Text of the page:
sc111, if you are so certain that my efforts will produce no value for anyone, then this begs the question: Why am I wasting my time and energy here?

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  • sc111
    replied
    Originally posted by JoeNYC View Post

    It's not feedback. I'm not ordering feedback from the contests. It was to research each contest by entering and reporting on their operation and value to the members so they could make knowledgeable decisions on which contests to enter, but if members feel this report on the most popular contests that are available offer no value to guests and members, okay. I'll save my money and not proceed with this endeavor.

    Now we all can move on and focus on the craft and business of screenwriting.
    If reporting back to members is your sole motive, maybe you should save your money.

    If no one has asked you to conduct this survey, you may end of feeling unappreciated for your effort if few see value in it. Which is likely to happen in my opinion.

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  • JeffLowell
    replied
    Originally posted by JoeNYC View Post

    Okay, thanks for your input on the business side of things. I guess for the most part romantic comedy writers will need to look at the streaming platforms for their material.
    My advice to romantic comedy writers would be to look at TV.

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  • JoeNYC
    replied
    Originally posted by sc111 View Post

    Frankly, I don't understand entering in nine contests either. ... Feedback from nine sets of contest readers? Whew. I truly don't understand the strategy, Joe.
    It's not feedback. I'm not ordering feedback from the contests. It was to research each contest by entering and reporting on their operation and value to the members so they could make knowledgeable decisions on which contests to enter, but if members feel this report on the most popular contests that are available offer no value to guests and members, okay. I'll save my money and not proceed with this endeavor.

    Now we all can move on and focus on the craft and business of screenwriting.

    Leave a comment:


  • sc111
    replied
    Frankly, I don't understand entering in nine contests either. My only experience with a contest was my first script. Also a Rom Com. Blue Cat was newish and one of the members here had won and recommended it.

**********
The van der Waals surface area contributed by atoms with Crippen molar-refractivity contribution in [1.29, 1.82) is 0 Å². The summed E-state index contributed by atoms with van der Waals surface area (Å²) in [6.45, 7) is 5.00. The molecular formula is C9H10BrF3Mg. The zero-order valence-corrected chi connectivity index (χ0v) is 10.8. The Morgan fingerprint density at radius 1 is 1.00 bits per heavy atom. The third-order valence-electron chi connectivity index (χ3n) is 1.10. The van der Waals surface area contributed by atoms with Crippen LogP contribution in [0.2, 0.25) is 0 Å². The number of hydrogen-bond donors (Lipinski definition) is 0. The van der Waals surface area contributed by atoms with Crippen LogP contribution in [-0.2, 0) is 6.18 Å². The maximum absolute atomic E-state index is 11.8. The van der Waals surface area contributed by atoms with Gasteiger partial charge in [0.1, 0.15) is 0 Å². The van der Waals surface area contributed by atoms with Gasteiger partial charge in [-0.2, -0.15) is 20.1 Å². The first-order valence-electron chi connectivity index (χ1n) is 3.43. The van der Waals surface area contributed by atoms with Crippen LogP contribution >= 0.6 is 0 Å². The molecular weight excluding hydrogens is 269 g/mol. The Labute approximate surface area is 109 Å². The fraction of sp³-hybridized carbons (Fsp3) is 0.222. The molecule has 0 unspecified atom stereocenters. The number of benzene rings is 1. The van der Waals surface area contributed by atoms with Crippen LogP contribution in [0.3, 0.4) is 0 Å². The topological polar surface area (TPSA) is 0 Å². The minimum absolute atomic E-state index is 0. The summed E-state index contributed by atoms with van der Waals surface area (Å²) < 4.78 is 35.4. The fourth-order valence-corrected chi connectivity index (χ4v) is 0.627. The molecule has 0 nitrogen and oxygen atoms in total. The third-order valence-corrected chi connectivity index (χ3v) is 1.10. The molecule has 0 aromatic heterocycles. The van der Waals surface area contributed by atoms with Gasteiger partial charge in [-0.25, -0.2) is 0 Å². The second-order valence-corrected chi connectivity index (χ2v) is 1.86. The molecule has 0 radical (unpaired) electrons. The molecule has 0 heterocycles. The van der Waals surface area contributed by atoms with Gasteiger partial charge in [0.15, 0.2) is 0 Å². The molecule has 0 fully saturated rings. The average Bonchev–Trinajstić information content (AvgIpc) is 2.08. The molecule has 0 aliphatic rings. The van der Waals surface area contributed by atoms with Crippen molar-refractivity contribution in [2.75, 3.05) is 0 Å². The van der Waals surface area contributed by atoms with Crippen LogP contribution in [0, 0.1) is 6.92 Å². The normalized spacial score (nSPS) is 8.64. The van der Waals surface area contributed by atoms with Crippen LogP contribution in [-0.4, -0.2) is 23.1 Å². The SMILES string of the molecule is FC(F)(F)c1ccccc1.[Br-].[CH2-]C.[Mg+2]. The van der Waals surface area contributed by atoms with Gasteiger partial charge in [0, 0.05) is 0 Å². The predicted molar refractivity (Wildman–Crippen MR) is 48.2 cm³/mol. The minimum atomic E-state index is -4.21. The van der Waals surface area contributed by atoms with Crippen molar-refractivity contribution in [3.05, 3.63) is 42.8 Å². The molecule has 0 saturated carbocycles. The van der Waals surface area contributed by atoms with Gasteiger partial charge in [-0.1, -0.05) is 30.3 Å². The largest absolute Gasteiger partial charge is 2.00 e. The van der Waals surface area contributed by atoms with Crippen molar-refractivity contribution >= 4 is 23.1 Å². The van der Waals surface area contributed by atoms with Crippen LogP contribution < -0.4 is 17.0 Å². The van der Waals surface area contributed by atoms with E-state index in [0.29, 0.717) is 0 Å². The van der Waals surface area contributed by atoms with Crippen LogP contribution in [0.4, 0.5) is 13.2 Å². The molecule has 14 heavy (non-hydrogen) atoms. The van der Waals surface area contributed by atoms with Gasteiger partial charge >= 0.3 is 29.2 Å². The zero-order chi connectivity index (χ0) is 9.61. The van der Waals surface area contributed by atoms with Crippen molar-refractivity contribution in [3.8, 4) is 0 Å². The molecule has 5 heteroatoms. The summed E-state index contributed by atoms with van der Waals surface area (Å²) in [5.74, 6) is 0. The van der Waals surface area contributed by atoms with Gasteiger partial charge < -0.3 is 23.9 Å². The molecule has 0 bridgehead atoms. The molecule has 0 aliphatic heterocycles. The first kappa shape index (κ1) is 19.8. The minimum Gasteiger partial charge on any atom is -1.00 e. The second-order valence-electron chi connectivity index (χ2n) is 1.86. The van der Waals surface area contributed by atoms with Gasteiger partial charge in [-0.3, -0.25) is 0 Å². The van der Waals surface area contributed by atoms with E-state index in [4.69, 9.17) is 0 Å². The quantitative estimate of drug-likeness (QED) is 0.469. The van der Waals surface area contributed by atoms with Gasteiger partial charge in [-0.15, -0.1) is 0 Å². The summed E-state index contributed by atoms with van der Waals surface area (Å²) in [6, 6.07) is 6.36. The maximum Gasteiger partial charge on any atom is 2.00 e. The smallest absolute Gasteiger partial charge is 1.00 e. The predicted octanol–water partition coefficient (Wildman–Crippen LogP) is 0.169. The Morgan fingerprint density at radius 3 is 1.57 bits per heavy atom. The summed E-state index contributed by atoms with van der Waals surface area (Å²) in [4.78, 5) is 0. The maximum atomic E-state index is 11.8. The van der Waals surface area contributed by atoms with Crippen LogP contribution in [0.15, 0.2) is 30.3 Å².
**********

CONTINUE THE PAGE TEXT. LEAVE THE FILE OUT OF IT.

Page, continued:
In the first round, I received notes and scores from two readers. One said it was one the better non-pro scripts they'd ever read. The other panned it with a vengeance. Which cancelled any chance of advancing.

    It was a good experience for me early on in terms of understanding how subjective readers can be. Never entered another.

    Feedback from nine sets of contest readers? Whew. I truly don't understand the strategy, Joe.


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  • JoeNYC
    replied
    Originally posted by figment View Post

    I still think it's a hell of a lot of money to spend
    Yes, it's a "hell" of a lot of money.

    Normally, I would select no more than half that amount of contests for my screenplay, but contests are an important route and investment for writers to make for their screenplay and themselves, so I thought it would be a good idea to do a thread on contests where writers can make knowledgeable decisions on which contests to enter.

    I try my best to contribute to the Done Deal screenwriting forum, whether that be time, energy, or money. Not just sit back and take.

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  • figment
    replied
    Originally posted by JoeNYC View Post

    "This is not as fresh as you may believe."

    When did I ever say this romantic comedy trope is fresh? In another thread, I only pointed out that it's a popular trope by giving a long list of successful romantic comedies applying it -- and that list could have gone on forever.
    I assumed because you were entering NINE contests, that you were doing so because you thought it would place or win, which is why most people enter contests. But apparently you're entering nine contests in order to compose a thread about it at the end of the year. I stand corrected.

    I still think it's a hell of a lot of money to spend, but that's coming from me, who's racing to finish the script I'm working on right now to have time to get notes and still be able to enter it in ONE contest this year.